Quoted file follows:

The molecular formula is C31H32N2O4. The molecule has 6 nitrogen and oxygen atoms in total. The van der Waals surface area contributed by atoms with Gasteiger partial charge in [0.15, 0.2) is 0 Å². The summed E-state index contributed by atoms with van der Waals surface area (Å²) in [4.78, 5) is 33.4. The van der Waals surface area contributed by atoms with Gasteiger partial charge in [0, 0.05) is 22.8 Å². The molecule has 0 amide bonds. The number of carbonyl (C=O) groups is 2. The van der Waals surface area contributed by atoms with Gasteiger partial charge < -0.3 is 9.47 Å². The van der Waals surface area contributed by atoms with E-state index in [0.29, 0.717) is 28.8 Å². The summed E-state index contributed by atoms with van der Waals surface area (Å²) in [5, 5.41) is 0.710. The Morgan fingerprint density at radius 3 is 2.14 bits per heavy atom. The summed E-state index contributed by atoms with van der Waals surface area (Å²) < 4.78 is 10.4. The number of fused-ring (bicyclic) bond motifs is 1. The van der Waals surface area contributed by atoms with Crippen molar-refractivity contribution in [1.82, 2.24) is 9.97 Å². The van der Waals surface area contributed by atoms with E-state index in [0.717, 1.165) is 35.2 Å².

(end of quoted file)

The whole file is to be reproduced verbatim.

The molecular formula is C31H32N2O4. The molecule has 6 nitrogen and oxygen atoms in total. The van der Waals surface area contributed by atoms with Gasteiger partial charge in [0.15, 0.2) is 0 Å². The summed E-state index contributed by atoms with van der Waals surface area (Å²) in [4.78, 5) is 33.4. The van der Waals surface area contributed by atoms with Gasteiger partial charge in [0, 0.05) is 22.8 Å². The molecule has 0 amide bonds. The number of carbonyl (C=O) groups is 2. The van der Waals surface area contributed by atoms with Gasteiger partial charge < -0.3 is 9.47 Å². The van der Waals surface area contributed by atoms with E-state index in [0.29, 0.717) is 28.8 Å². The summed E-state index contributed by atoms with van der Waals surface area (Å²) in [5, 5.41) is 0.710. The Morgan fingerprint density at radius 3 is 2.14 bits per heavy atom. The summed E-state index contributed by atoms with van der Waals surface area (Å²) < 4.78 is 10.4. The number of fused-ring (bicyclic) bond motifs is 1. The van der Waals surface area contributed by atoms with Crippen molar-refractivity contribution in [1.82, 2.24) is 9.97 Å². The van der Waals surface area contributed by atoms with E-state index in [0.717, 1.165) is 35.2 Å².